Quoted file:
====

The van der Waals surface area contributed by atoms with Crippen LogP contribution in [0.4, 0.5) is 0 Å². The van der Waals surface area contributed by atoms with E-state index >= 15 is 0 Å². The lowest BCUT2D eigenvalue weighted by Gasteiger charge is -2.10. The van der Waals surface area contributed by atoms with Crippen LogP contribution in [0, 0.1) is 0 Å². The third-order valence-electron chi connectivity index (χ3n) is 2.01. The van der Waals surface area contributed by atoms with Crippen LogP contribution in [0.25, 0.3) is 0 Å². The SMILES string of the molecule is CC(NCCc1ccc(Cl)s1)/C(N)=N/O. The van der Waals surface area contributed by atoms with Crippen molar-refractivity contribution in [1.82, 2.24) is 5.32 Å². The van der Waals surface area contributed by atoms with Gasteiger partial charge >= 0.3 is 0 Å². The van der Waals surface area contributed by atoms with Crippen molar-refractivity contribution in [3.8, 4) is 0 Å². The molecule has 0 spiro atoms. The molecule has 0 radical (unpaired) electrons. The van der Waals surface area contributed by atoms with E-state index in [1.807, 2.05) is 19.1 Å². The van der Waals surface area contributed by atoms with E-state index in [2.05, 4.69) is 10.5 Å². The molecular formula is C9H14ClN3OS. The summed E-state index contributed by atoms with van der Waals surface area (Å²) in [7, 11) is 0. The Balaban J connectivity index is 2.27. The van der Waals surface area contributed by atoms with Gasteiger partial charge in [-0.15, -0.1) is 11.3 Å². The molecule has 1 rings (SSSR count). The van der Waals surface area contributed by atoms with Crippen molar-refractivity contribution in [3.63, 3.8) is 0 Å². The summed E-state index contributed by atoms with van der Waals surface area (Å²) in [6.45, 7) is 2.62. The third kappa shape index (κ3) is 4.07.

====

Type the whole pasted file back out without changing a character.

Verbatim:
The van der Waals surface area contributed by atoms with Crippen LogP contribution in [0.4, 0.5) is 0 Å². The van der Waals surface area contributed by atoms with E-state index >= 15 is 0 Å². The lowest BCUT2D eigenvalue weighted by Gasteiger charge is -2.10. The van der Waals surface area contributed by atoms with Crippen LogP contribution in [0, 0.1) is 0 Å². The third-order valence-electron chi connectivity index (χ3n) is 2.01. The van der Waals surface area contributed by atoms with Crippen LogP contribution in [0.25, 0.3) is 0 Å². The SMILES string of the molecule is CC(NCCc1ccc(Cl)s1)/C(N)=N/O. The van der Waals surface area contributed by atoms with Crippen molar-refractivity contribution in [1.82, 2.24) is 5.32 Å². The van der Waals surface area contributed by atoms with Gasteiger partial charge >= 0.3 is 0 Å². The van der Waals surface area contributed by atoms with Crippen molar-refractivity contribution in [3.8, 4) is 0 Å². The molecule has 0 spiro atoms. The molecule has 0 radical (unpaired) electrons. The van der Waals surface area contributed by atoms with E-state index in [1.807, 2.05) is 19.1 Å². The van der Waals surface area contributed by atoms with E-state index in [2.05, 4.69) is 10.5 Å². The molecular formula is C9H14ClN3OS. The summed E-state index contributed by atoms with van der Waals surface area (Å²) in [7, 11) is 0. The Balaban J connectivity index is 2.27. The van der Waals surface area contributed by atoms with Gasteiger partial charge in [-0.15, -0.1) is 11.3 Å². The molecule has 1 rings (SSSR count). The van der Waals surface area contributed by atoms with Crippen molar-refractivity contribution in [3.63, 3.8) is 0 Å². The summed E-state index contributed by atoms with van der Waals surface area (Å²) in [6.45, 7) is 2.62. The third kappa shape index (κ3) is 4.07.